Revellin-Falcoz answers the question why Dassault is trying to achieve a cruise-speed of Mach 1.8, by saying that lesser speeds achieved a shorter range. The reason for this is the influence of head wind during super sonic flight. Thus less time could be saved, which it the whole purpose of this exercise. Higher speeds only meant a small gain as far as greater distances are concerned. However, they brought new problems with regards to wear on the engines and temperatures on the outer skin. At Mach 2 the skin reaches a temperature of over 100 degrees C.

The real question of putting this project into practise is not whether it can be realised technically, but whether it can be financed.

From page 32 of FLUG REVUE 8/98

Think that it could be preliminary studies....looks like Navaho on steroids, though...
This is 3-engined, 'big' Dassault SSBJ from end of 90s.

Data from Flug Revue site

General (Allgemeine Angaben)
Crew (Besatzung): 2
Passengers (Passagiere): 8

Power plant (Antrieb): 3 x turbofans, possibly based on the Snecma M88 or the General Electric F414. They will be fitted with exhaust silencers to keep noise down.
Thrust (Schub): 3 x 53 kN (12000 lbs) at take-off

Dimensions (Abmessungen)
Length (Länge): 32,42 m
Span (Spannweite): 16,95 m
Wing area (Flügelfläche): 130 sq m

Cabin length (Kabinenlänge): 7,00 m
Cabin width (Kabinenbreite): 1,82 m
Cabin height (Kabinenhöhe): 1,77 m

Weights (Massen)
Empty weight (Leermasse): 17055 kg
Zero fuel weight (Masse ohne Kraftstoff): 18155 kg
Max. fuel (Max. Kraftstoff): 20775 kg
Max. take-off weight (Max. Startmasse): 38930 kg

Performance (Flugleistungen)
Max.cruise speed (max. Reisegeschwindigkeit): Mach 1.8
Transonic cruising speed (Unterschall-Reisegeschwindigkeit): Mach 0.95
Approach speed (Anfluggeschindigkeit): below 270 km/h
Cruise altitude (Rieseflughöhe): approx. 18000 m (60000 ft)
Field length (Startstrecke): 1500 m
Range (Reichweite):
- 7400 km at Mach 1.8
- 12040 km at Mach 0.8

Costs (Kosten)
It was rumoured that a SSBJ will sell at around 500 million Francs (83 million US-Dollars).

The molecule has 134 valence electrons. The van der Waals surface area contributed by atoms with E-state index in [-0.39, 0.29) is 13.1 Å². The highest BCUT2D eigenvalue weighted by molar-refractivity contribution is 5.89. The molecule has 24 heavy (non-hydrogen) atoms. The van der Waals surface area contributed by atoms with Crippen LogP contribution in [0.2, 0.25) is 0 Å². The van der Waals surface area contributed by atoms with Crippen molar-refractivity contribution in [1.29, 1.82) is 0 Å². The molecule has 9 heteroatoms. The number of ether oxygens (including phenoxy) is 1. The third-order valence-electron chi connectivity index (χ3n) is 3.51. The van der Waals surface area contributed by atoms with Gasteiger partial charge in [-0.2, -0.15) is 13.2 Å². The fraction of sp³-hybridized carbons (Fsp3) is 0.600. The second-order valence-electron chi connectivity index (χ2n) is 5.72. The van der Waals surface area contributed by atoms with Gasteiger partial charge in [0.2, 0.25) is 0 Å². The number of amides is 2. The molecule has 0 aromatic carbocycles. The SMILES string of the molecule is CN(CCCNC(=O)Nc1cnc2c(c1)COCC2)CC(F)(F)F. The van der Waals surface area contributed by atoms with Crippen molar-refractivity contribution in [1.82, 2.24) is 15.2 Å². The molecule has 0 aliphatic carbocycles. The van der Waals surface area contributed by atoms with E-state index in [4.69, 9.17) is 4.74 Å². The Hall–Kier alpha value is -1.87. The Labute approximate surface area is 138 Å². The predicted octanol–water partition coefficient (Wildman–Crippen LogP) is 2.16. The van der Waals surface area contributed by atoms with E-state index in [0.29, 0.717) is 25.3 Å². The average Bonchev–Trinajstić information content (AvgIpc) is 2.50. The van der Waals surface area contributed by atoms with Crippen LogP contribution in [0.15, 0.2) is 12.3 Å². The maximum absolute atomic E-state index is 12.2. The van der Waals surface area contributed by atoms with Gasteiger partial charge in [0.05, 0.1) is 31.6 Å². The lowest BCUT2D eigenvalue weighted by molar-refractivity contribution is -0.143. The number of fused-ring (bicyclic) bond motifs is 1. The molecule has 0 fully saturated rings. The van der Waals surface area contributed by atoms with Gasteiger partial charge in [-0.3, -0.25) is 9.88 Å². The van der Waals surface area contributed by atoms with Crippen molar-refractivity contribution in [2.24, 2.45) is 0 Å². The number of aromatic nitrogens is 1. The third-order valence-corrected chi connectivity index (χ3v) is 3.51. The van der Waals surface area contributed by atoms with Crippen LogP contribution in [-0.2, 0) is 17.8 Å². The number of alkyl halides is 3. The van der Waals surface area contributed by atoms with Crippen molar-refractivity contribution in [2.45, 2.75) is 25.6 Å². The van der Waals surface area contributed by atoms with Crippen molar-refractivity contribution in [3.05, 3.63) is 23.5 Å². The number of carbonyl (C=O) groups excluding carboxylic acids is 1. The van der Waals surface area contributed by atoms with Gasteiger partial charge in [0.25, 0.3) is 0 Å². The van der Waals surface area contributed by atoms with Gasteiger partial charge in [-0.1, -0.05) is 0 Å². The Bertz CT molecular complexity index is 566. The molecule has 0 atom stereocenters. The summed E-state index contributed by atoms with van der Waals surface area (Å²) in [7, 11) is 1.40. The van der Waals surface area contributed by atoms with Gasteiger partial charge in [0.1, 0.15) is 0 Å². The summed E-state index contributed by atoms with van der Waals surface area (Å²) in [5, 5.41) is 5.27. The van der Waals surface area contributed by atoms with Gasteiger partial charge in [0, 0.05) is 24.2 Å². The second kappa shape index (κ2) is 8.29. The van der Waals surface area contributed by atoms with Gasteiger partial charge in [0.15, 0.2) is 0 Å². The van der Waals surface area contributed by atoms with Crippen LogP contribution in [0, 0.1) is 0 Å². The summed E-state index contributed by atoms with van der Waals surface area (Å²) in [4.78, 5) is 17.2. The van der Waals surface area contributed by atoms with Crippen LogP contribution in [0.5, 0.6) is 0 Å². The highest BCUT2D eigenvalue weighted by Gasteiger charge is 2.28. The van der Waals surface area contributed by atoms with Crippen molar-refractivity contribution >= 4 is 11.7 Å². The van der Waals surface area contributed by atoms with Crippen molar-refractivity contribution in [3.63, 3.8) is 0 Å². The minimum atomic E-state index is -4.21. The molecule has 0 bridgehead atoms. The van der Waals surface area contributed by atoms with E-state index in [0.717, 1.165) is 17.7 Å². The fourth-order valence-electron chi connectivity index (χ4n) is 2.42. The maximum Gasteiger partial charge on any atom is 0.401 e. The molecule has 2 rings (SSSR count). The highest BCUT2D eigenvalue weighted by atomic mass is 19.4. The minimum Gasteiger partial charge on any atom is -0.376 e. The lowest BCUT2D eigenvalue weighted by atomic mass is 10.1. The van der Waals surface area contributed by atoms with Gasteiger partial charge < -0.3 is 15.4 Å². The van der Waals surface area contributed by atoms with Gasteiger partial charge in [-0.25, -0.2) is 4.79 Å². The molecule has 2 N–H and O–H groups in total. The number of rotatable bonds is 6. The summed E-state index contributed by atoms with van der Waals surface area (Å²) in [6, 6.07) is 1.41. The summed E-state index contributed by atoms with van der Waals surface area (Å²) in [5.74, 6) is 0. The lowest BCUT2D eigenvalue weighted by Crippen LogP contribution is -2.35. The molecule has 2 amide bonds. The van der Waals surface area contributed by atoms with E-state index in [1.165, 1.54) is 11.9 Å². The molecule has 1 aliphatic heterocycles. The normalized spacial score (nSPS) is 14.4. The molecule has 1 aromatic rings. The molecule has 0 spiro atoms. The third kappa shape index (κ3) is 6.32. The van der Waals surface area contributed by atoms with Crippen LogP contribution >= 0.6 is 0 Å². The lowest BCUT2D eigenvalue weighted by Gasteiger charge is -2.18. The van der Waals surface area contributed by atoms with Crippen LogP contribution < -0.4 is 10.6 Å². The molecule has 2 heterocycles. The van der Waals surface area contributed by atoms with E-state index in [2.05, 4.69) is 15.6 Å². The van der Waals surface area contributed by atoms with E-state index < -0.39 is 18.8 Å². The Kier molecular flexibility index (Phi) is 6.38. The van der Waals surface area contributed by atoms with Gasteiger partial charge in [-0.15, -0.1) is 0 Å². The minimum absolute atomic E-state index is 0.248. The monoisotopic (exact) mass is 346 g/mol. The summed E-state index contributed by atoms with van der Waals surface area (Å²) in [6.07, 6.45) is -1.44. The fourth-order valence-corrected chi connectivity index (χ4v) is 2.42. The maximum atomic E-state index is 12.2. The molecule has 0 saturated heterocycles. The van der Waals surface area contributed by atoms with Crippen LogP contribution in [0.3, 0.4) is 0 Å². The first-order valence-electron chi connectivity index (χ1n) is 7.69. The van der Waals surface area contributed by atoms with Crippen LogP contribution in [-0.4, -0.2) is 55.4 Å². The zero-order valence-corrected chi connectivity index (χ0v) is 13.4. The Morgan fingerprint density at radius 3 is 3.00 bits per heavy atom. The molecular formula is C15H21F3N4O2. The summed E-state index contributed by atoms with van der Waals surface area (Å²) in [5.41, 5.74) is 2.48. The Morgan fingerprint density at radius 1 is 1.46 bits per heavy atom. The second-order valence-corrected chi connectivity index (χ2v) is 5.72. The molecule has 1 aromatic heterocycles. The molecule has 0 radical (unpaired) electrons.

Dassault had spent about 5 million US-Dollars when the studies were terminated in the spring of 1999.

Customers (Kunden)
None yet. Dassault has not published any figures on the potential market so far.

Competitors (Konkurrenz)

Remarks (Bemerkungen)
After revealing plans to study a supersonic business jet at the NBAA convention in 1997, Dassault went on to give more technical details of its design on 19. May 1998 at the Maintenance & Operations Seminar in Nice.
On the technical side, Dassault has choosen an ovoid fuselage cross section to combine comfort and low drag. The wing has a double-delta planform, coupled with canards. Construction will be mainly in conventional aluminium alloys, thus necessitating the speed limitation of Mach 1.8, which the manufacturer deems fast enough. Typical travel times (including one hour fuel stops) should be eight hours from Los Angeles to Hong Kong or 8.5 hours from Sydney to Los Angeles.
The realisation of a supersonic business jet depends heavily on factors like environmental concerns and thus overflight rights. Dassault claims that the sonic boom, for example, will be much less than with Concorde (less than half, it is claimed). Also, noise levels at take-off and landing should be less, as there are no afterburners needed. A US partner seems to be mandatory for market access there and to share development costs.
After technical studies, which included work on different engine concepts, Dassault said that it could not find a suitable powerplant. Military engine derivatives were rejected because they were not designed for extended supersonic periods, and all-new as well as modified civil engines were much too expensive to develop. On the other hand, Dassault claimed that many other technical questions were resolved. Nevertheless, work on the SSBJ was terminated in March 1999.


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Found these images of the various configurations being windtunnel tested at the end of 2007, at:


They show the reference configuration in the RUAG low-speed tunnel and three different engine integration solutions in the ONERA high-speed tunnel.

Pic 1a has bypass-ratio 3.5 engines about the fuselage while pics 2a and 3a, respectively, have BPR 1.5 engines above the fuselage and under the wing (without foreplane).

The final pic shows the model with unswept supersonic natural laminar flow wing.


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Good Day All -

A tote bag on EPay that has artwork of the Falcon SST - dates to 1998.

Enjoy the Day! Mark